How do I stop my attitude to his adult children ruining relationship?

(16 Posts)
Justus Wed 02-Jan-13 18:10:53

I have been in a relationship for two years with a guy who has 2 adult children who live some distance away. I lived/live with one child, now teenager, who has been ill, is getting better, but I'm very protective still. Partner knew my situation when we first met (I was tentative, was divorcing after long separation from disfunctional marriage, and I did not finding opening up easy) and yet he pursued me; kept promising to love me forever; proposed after six months.
Plan was for my divorce to come through (this year, finally) and we sell our flats then buy home together and get married.
My partner sees his ex (she left him for someone else who she's married to) sometimes and I have met her, though found that very difficult. His oldest got married this year but only invited her friends and parents to her wedding. He cancelled plans for a major birthday celebration as he knew I find his kids difficult and would not want his ex there. We had planned, too, a holiday abroad with the 3 collective children and their partners but now he's just told me he's going on holiday alone with his kids, will do something separate with me. That's what they want, they've booked it already. I reacted badly (is that unreasonable? I honestly don't know), he threatened to cancel it, and immediately saw this was the worst thing to do and tried to retract and say he should just go (which I am sure he will), but now he says this was Xmas ruined by problems created by me with his family.
For the last few months he won't talk about marriage, buying house etc. and says he sees only difficulties ahead. Writing this, it sounds like I should give up now, but when we are alone we have such a great relationship, and I have worked so hard to open up again with a man. I can't believe after 2 years, with him doing so much of the chasing, that he's cooling now and blaming me. It is like all he can see is negativity. But is it my fault? I wanted his kids to like me, for us to deal with them as a couple, not separate, and the more I don't see that, the more I know I sound desperate to be included every time they are in contact, which puts pressure on him. He says I've been constantly asking him questions about them for the last month and it's unbearable. He finds my child difficult too, and is anxious about her living with us in new home, though she's almost ready to go off to uni.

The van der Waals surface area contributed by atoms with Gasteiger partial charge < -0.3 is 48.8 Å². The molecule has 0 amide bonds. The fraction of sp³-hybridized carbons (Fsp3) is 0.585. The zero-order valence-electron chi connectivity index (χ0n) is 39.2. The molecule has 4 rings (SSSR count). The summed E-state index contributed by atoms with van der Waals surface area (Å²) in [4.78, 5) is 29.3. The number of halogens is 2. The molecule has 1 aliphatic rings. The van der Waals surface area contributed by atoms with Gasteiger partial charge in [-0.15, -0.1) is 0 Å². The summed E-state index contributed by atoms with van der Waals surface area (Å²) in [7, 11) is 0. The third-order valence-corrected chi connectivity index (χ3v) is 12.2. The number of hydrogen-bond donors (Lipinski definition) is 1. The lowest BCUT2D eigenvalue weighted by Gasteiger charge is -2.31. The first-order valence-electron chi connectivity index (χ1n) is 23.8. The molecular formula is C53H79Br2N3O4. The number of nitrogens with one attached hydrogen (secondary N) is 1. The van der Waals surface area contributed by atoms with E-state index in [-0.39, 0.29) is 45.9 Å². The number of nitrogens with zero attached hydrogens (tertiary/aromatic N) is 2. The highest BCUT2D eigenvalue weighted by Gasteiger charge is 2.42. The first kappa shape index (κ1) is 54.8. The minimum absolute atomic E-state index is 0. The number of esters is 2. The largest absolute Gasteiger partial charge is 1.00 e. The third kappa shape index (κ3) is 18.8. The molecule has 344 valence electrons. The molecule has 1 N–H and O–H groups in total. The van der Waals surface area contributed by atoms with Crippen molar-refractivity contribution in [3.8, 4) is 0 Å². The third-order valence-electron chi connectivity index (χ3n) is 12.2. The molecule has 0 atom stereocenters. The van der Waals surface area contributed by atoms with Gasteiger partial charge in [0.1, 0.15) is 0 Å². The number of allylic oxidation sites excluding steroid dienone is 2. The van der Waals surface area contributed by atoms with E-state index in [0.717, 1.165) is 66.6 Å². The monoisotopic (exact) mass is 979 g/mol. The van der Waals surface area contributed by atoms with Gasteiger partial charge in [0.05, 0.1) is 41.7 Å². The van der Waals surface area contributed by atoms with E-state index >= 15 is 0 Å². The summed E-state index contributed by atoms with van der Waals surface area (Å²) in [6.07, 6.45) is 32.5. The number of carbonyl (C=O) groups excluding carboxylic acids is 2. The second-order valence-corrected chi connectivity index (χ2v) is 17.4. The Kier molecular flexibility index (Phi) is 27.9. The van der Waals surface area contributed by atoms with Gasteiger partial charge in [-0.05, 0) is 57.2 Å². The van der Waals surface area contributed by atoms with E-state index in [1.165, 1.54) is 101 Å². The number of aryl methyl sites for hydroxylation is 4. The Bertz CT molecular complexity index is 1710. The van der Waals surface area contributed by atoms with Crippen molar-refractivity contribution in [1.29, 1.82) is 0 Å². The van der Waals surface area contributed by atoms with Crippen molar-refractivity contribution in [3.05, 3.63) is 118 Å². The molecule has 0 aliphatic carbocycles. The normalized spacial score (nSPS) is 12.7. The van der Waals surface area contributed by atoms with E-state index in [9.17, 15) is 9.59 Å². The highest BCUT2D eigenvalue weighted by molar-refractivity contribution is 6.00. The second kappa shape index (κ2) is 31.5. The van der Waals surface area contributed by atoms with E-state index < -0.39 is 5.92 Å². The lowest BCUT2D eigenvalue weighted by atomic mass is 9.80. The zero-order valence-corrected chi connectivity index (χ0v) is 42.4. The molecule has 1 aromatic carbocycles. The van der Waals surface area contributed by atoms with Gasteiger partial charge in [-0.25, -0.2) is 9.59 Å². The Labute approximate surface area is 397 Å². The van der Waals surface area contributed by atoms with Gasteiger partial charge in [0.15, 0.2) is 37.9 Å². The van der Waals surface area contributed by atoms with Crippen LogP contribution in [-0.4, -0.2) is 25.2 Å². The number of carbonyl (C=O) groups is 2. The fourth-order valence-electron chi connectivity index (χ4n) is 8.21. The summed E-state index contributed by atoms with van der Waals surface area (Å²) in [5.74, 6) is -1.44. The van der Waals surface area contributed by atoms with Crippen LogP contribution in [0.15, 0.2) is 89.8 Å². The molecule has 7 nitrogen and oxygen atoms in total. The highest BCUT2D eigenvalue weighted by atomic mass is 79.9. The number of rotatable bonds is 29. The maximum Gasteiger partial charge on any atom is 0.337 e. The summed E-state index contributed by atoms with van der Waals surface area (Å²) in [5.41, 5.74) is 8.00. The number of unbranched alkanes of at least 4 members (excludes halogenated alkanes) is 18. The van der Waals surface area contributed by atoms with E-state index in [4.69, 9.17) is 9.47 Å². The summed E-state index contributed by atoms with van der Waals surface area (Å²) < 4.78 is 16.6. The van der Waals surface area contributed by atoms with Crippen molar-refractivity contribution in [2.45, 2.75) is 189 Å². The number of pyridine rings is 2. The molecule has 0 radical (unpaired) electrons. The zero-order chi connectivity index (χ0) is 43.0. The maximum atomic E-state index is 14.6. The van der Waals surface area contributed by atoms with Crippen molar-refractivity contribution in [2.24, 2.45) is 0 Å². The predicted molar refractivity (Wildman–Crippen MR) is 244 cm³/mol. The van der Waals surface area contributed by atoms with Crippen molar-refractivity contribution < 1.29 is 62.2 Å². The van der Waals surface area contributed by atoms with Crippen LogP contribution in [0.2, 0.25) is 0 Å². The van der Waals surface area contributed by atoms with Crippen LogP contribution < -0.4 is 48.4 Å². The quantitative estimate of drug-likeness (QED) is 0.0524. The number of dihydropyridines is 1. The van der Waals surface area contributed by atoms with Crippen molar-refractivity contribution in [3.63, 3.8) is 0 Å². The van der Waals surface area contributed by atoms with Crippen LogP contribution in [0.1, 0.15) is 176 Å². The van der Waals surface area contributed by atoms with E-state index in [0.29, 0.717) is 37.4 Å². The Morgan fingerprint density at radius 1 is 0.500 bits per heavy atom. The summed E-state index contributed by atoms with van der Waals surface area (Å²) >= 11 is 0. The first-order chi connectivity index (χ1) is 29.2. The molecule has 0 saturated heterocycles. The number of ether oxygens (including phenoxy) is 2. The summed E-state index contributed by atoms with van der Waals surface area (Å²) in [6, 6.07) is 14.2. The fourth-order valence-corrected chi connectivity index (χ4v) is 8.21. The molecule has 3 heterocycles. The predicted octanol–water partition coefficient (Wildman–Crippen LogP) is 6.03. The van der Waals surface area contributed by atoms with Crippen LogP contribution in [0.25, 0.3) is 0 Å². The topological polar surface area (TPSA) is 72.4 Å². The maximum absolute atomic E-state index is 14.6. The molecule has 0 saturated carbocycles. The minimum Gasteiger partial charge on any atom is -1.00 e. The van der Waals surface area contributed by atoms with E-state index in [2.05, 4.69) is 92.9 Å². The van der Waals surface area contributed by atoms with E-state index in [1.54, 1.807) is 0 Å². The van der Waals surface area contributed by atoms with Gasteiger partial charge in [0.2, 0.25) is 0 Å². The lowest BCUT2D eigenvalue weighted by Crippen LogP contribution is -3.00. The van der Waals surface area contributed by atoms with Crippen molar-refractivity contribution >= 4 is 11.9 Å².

Why are step-relationships so difficult and can I rescue this? I probably have been unreasonable, but I also don't want to always be second best when his kids are involved. Same is probably true for him with mine.
Sorry for long post, but I feel pretty rotten now and would love to hear from others.

waterrat Wed 02-Jan-13 19:42:33

Is it the step relationship that is causing the problem or his behaviour and attitude? He didn't talk to you openly about his holiday problems - that's not a problem caused by the children but by him - it sounds (from what you have written) as though he is behaving selfishly and thoughtlessly, not putting your feelings at the heart of his actions - even if he has to weigh them constantly up with his childrens feelings, they should still be important - you are going to be his life partner.

you say that he is a good partner when it is just the two of you - but that's not what life is. It's not just being alone in a room together - your relationship has to work in the real world - in the context of the web of relationships you have with other people. That would be the case even without step children involved.

have you been onto the step family page? Lots of people can offer more specific thoughts. But try to look at his behaviour as his responsibility alone - not something 'caused' by his situation - he is an adult and if you are going to spend your life iwth him, he has to measure up. Don't commit just because you have come this far....that would be a mistake..!

Justus Wed 02-Jan-13 20:09:18

Thanks a lot for that. I am normally quite a contained person, but now that I've become emotionally open, allowing myself to believe we had a future together, I become insecure when he is unhappy with me and my circumstances. Insecure, or needy, is something I would never want to be.

I've been through so much with my own child, it was great to think I had a new adult life, but now I'm becoming worried. He says lovely things to me but he acknowledges too that he has a reputation for being difficult. I will check out the page you mention.